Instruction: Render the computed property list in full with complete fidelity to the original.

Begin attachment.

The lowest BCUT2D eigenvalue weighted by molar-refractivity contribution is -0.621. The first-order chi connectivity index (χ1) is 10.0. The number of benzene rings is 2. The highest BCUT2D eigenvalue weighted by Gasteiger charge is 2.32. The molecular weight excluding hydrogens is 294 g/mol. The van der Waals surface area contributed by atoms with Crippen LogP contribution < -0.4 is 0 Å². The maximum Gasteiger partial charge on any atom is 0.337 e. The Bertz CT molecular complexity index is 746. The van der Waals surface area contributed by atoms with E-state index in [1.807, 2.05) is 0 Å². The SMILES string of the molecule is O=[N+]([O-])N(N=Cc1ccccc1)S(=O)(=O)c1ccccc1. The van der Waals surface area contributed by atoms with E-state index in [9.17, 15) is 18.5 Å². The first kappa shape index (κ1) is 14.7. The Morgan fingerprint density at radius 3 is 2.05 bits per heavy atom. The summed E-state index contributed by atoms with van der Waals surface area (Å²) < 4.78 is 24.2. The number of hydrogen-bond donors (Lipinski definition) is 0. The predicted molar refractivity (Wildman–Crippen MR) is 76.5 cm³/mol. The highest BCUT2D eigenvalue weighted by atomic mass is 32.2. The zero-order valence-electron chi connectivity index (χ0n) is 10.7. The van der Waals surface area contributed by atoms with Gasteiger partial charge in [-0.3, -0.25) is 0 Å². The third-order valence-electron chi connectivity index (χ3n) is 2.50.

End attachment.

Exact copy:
The lowest BCUT2D eigenvalue weighted by molar-refractivity contribution is -0.621. The first-order chi connectivity index (χ1) is 10.0. The number of benzene rings is 2. The highest BCUT2D eigenvalue weighted by Gasteiger charge is 2.32. The molecular weight excluding hydrogens is 294 g/mol. The van der Waals surface area contributed by atoms with Crippen LogP contribution < -0.4 is 0 Å². The maximum Gasteiger partial charge on any atom is 0.337 e. The Bertz CT molecular complexity index is 746. The van der Waals surface area contributed by atoms with E-state index in [1.807, 2.05) is 0 Å². The SMILES string of the molecule is O=[N+]([O-])N(N=Cc1ccccc1)S(=O)(=O)c1ccccc1. The van der Waals surface area contributed by atoms with E-state index in [9.17, 15) is 18.5 Å². The first kappa shape index (κ1) is 14.7. The Morgan fingerprint density at radius 3 is 2.05 bits per heavy atom. The summed E-state index contributed by atoms with van der Waals surface area (Å²) < 4.78 is 24.2. The number of hydrogen-bond donors (Lipinski definition) is 0. The predicted molar refractivity (Wildman–Crippen MR) is 76.5 cm³/mol. The highest BCUT2D eigenvalue weighted by atomic mass is 32.2. The zero-order valence-electron chi connectivity index (χ0n) is 10.7. The van der Waals surface area contributed by atoms with Gasteiger partial charge in [-0.3, -0.25) is 0 Å². The third-order valence-electron chi connectivity index (χ3n) is 2.50.